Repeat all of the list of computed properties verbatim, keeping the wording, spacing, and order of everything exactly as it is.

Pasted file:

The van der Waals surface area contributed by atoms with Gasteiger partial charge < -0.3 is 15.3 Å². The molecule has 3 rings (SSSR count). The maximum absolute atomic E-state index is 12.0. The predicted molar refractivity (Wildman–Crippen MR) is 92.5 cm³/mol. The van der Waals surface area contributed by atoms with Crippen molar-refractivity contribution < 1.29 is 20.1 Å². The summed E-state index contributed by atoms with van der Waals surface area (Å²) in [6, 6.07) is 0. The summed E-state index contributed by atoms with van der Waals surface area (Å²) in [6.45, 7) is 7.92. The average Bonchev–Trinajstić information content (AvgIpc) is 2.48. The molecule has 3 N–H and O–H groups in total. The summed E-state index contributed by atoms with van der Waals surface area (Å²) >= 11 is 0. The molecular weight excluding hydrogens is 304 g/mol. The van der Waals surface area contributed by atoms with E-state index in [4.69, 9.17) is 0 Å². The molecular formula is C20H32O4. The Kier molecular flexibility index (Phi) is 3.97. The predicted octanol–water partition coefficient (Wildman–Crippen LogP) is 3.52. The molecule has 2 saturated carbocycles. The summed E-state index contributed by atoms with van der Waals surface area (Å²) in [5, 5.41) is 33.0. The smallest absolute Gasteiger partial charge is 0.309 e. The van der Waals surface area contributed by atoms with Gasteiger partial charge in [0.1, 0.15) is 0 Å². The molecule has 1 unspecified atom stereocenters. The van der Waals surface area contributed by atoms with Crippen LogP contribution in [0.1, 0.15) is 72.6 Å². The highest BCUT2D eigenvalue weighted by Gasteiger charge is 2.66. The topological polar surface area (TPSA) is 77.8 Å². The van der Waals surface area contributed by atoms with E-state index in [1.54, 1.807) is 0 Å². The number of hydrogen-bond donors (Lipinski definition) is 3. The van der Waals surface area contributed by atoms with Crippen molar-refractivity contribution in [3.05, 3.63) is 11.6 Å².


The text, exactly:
The van der Waals surface area contributed by atoms with Gasteiger partial charge < -0.3 is 15.3 Å². The molecule has 3 rings (SSSR count). The maximum absolute atomic E-state index is 12.0. The predicted molar refractivity (Wildman–Crippen MR) is 92.5 cm³/mol. The van der Waals surface area contributed by atoms with Crippen molar-refractivity contribution < 1.29 is 20.1 Å². The summed E-state index contributed by atoms with van der Waals surface area (Å²) in [6, 6.07) is 0. The summed E-state index contributed by atoms with van der Waals surface area (Å²) in [6.45, 7) is 7.92. The average Bonchev–Trinajstić information content (AvgIpc) is 2.48. The molecule has 3 N–H and O–H groups in total. The summed E-state index contributed by atoms with van der Waals surface area (Å²) >= 11 is 0. The molecular weight excluding hydrogens is 304 g/mol. The van der Waals surface area contributed by atoms with E-state index in [4.69, 9.17) is 0 Å². The molecular formula is C20H32O4. The Kier molecular flexibility index (Phi) is 3.97. The predicted octanol–water partition coefficient (Wildman–Crippen LogP) is 3.52. The molecule has 2 saturated carbocycles. The summed E-state index contributed by atoms with van der Waals surface area (Å²) in [5, 5.41) is 33.0. The smallest absolute Gasteiger partial charge is 0.309 e. The van der Waals surface area contributed by atoms with Gasteiger partial charge in [0.1, 0.15) is 0 Å². The molecule has 1 unspecified atom stereocenters. The van der Waals surface area contributed by atoms with Crippen LogP contribution in [0.1, 0.15) is 72.6 Å². The highest BCUT2D eigenvalue weighted by Gasteiger charge is 2.66. The topological polar surface area (TPSA) is 77.8 Å². The van der Waals surface area contributed by atoms with E-state index in [1.54, 1.807) is 0 Å². The number of hydrogen-bond donors (Lipinski definition) is 3. The van der Waals surface area contributed by atoms with Crippen molar-refractivity contribution in [3.05, 3.63) is 11.6 Å².